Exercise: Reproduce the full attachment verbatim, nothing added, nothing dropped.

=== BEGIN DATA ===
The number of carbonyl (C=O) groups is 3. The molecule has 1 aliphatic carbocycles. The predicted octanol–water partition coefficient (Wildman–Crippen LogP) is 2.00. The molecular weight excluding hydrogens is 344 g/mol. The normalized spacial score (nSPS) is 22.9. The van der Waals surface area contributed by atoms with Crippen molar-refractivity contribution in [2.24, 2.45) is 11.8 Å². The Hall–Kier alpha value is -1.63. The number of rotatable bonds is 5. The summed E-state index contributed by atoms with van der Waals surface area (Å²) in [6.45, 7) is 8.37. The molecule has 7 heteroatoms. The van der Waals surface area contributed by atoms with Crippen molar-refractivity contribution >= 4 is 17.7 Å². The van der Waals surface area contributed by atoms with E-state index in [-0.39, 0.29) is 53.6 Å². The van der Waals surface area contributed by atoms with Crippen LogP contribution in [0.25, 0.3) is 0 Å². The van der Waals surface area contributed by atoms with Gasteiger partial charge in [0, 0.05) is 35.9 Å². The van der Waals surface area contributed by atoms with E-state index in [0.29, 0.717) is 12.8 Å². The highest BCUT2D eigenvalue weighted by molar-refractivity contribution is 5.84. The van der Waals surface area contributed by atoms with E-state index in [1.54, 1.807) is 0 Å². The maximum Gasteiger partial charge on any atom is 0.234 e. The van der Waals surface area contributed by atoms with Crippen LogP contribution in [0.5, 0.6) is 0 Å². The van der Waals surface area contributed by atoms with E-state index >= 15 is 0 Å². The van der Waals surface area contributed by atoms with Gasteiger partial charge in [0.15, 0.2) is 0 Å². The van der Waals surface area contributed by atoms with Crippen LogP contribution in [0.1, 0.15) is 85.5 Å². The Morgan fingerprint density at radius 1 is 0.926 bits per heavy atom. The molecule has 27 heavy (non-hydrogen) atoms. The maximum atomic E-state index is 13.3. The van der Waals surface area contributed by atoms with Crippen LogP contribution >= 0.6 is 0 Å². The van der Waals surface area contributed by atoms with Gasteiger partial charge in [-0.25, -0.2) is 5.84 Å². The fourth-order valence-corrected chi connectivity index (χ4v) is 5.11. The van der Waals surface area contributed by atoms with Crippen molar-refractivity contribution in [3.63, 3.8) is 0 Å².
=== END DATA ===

The number of carbonyl (C=O) groups is 3. The molecule has 1 aliphatic carbocycles. The predicted octanol–water partition coefficient (Wildman–Crippen LogP) is 2.00. The molecular weight excluding hydrogens is 344 g/mol. The normalized spacial score (nSPS) is 22.9. The van der Waals surface area contributed by atoms with Crippen molar-refractivity contribution in [2.24, 2.45) is 11.8 Å². The Hall–Kier alpha value is -1.63. The number of rotatable bonds is 5. The summed E-state index contributed by atoms with van der Waals surface area (Å²) in [6.45, 7) is 8.37. The molecule has 7 heteroatoms. The van der Waals surface area contributed by atoms with Crippen molar-refractivity contribution >= 4 is 17.7 Å². The van der Waals surface area contributed by atoms with E-state index in [-0.39, 0.29) is 53.6 Å². The van der Waals surface area contributed by atoms with Crippen LogP contribution in [0.25, 0.3) is 0 Å². The van der Waals surface area contributed by atoms with Gasteiger partial charge in [0, 0.05) is 35.9 Å². The van der Waals surface area contributed by atoms with E-state index in [0.29, 0.717) is 12.8 Å². The highest BCUT2D eigenvalue weighted by molar-refractivity contribution is 5.84. The van der Waals surface area contributed by atoms with E-state index in [1.54, 1.807) is 0 Å². The maximum Gasteiger partial charge on any atom is 0.234 e. The van der Waals surface area contributed by atoms with Crippen LogP contribution in [0.5, 0.6) is 0 Å². The van der Waals surface area contributed by atoms with E-state index >= 15 is 0 Å². The van der Waals surface area contributed by atoms with Gasteiger partial charge in [0.15, 0.2) is 0 Å². The van der Waals surface area contributed by atoms with Crippen LogP contribution in [0.1, 0.15) is 85.5 Å². The Morgan fingerprint density at radius 1 is 0.926 bits per heavy atom. The molecule has 27 heavy (non-hydrogen) atoms. The maximum atomic E-state index is 13.3. The van der Waals surface area contributed by atoms with Crippen LogP contribution >= 0.6 is 0 Å². The van der Waals surface area contributed by atoms with Gasteiger partial charge in [-0.25, -0.2) is 5.84 Å². The fourth-order valence-corrected chi connectivity index (χ4v) is 5.11. The van der Waals surface area contributed by atoms with Crippen molar-refractivity contribution in [3.63, 3.8) is 0 Å².